Old Town is New Again
Bluffton historic district teeming with history
By Dean Rowland
Newcomers to Bluffton as tourists or residents might think that Old Town hasn’t changed much since it was incorporated in 1852.
It looks old because it is old. Its charm has not changed, but it has changed.
The Old Town Bluffton Historic District — stretching west from Burnt Church Road to Verdier Cove Road along the May River Road and the river — was granted National Register Historic District status in 1996.
While it’s true that Old Town has retained many of its historic buildings, homes and landmarks, the 1-square-mile village that sits atop the bluffs of the May River went through a period of benign existence before flourishing decades ago as a commercial, cultural and religious center with a decidedly eclectic personality. Until then it was a quick stopover before heading across the bridge to the resort community of Hilton Head.
Numerous art and pottery studios, eateries, quirky shops and a farmers’ market line Calhoun Street, the main two-lane road that runs south from Route 46 to the river. Numerous side streets abut Calhoun.
The early times of Bluffton’s beginning can be traced to the early 1800s when area plantation owners built homes for their families as summer retreats along the cool, breezy May River. They left behind hot, humid and unhealthy living conditions in the lowland rice and cotton fields.
The calm and contentment of Bluffton and its small group of residents became a political hotbed in 1844 when state congressman Robert Barnwell Rhett addressed about 500 residents under the Big Oak Tree protesting federal taxes and other issues adversely affecting the South. The “separatist” or “Bluffton” movement was the genesis for South Carolina to become the first state to secede from the Union in 1860.
That infamous 80-foot-high, 400-year-old oak tree collapsed a few years ago.
With the Civil War raging in the 1860s, and the North and South invading each other, Union forces overran Hilton Head and Port Royal by the presence of the battleship USS Wabash and an assortment of other military instruments. A Union gunboat and two transports chugged up the May River on June 4, 1863, in a thick dense mist with infantrymen aboard. That morning, the Union shelled and set ablaze the town of Bluffton, a strategically located military outpost.
The antebellum life in Bluffton, known as the “Heart of the Lowcountry” for its geographic crossroads location, ended that day in mushroom clouds of smoke. Most of the 60 or so dwellings in town became ashes.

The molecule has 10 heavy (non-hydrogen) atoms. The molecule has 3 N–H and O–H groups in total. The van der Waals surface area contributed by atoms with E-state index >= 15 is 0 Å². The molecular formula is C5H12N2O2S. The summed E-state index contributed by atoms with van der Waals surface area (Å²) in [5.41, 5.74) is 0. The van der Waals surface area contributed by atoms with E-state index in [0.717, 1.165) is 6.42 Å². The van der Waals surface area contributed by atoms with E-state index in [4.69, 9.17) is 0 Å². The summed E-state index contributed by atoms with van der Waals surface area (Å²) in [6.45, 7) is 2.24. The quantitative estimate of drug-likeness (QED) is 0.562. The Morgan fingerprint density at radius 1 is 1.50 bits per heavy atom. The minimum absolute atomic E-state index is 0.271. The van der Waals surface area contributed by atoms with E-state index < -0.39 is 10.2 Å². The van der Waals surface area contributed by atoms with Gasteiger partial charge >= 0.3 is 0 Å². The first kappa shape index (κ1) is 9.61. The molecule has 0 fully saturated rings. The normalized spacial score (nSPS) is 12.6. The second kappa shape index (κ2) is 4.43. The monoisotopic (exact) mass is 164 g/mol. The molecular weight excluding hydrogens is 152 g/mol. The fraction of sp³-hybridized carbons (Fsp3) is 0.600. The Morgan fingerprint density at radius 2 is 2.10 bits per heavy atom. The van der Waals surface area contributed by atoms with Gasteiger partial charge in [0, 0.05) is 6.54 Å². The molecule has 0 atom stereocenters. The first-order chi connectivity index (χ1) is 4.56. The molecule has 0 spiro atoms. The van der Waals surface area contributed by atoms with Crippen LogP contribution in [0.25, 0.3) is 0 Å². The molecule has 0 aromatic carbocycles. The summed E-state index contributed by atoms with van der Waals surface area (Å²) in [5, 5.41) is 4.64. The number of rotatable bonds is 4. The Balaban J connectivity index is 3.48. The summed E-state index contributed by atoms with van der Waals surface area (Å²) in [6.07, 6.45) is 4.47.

The rebuilding of Old Town steadfastly stretched into the 1880s when it became Beaufort County’s economic seat.
Today, 10 antebellum homes in Bluffton still stand as reminders of a storied history.
The Church of the Cross, a Bluffton landmark since 1854 and a mighty presence on a bluff along the May River, survived the Union assault.
Another building that survived the siege is The Heyward House on Boundary Street, built in 1841 by enslaved West Africans. It serves as the town’s museum and welcome center.
Cyrus Garvin, a freed slave, built his small cottage on the banks of the river in 1870. It’s a historical footnote as the “Garvin House” (or Garvin-Garvey House) is believed to be one of the oldest homes in Bluffton built by a freed slave and still exists today. After some neglect and disrepair, the home was restored by the town using some of the home’s original materials.
Old-timers today see a revised, re-invented Old Town Bluffton that has retained its southern small-town hospitality while reaping award after award from international and national travel, leisure and living publications.
Across the street to the north is The Promenade, a continuation of Calhoun Street that showcases a vibrant mixed-use eight-acre-plot of land filled to capacity with restaurants, shops, apartments, parks and boutiques.
The town put on paper in 2006 its Old Town Master Plan, which serves as the guiding path for growth and preservation of the historical district, its maintenance and quality of life.
By The Numbers
Number of Businesses
Median Age: 37.5
Over 65: 19%
Per Capita: $44,326
Median household: $85,844
Below poverty level: 4.2%
High School diploma: 96.8%
College degree: 46.3%
Median Rent: $1,761
Median Home Value: $469,648
NEW BUILDING PERMITS
Residential (Jan. 1-June 30, 2022): 320
Residential (Jan. 1-Dec. 31, 2021): 1,026
Commercial Buildings (Jan. 1-June 30, 2022): 42
Commercial Buildings (Jan. 1-Dec. 31, 2021): 46
* Bluffton Commercial Building Permits include Multifamily
Source: US Census Bureau, Zillow (Median Home Values as of 7/22), World Population Review (Median age/population), Local towns.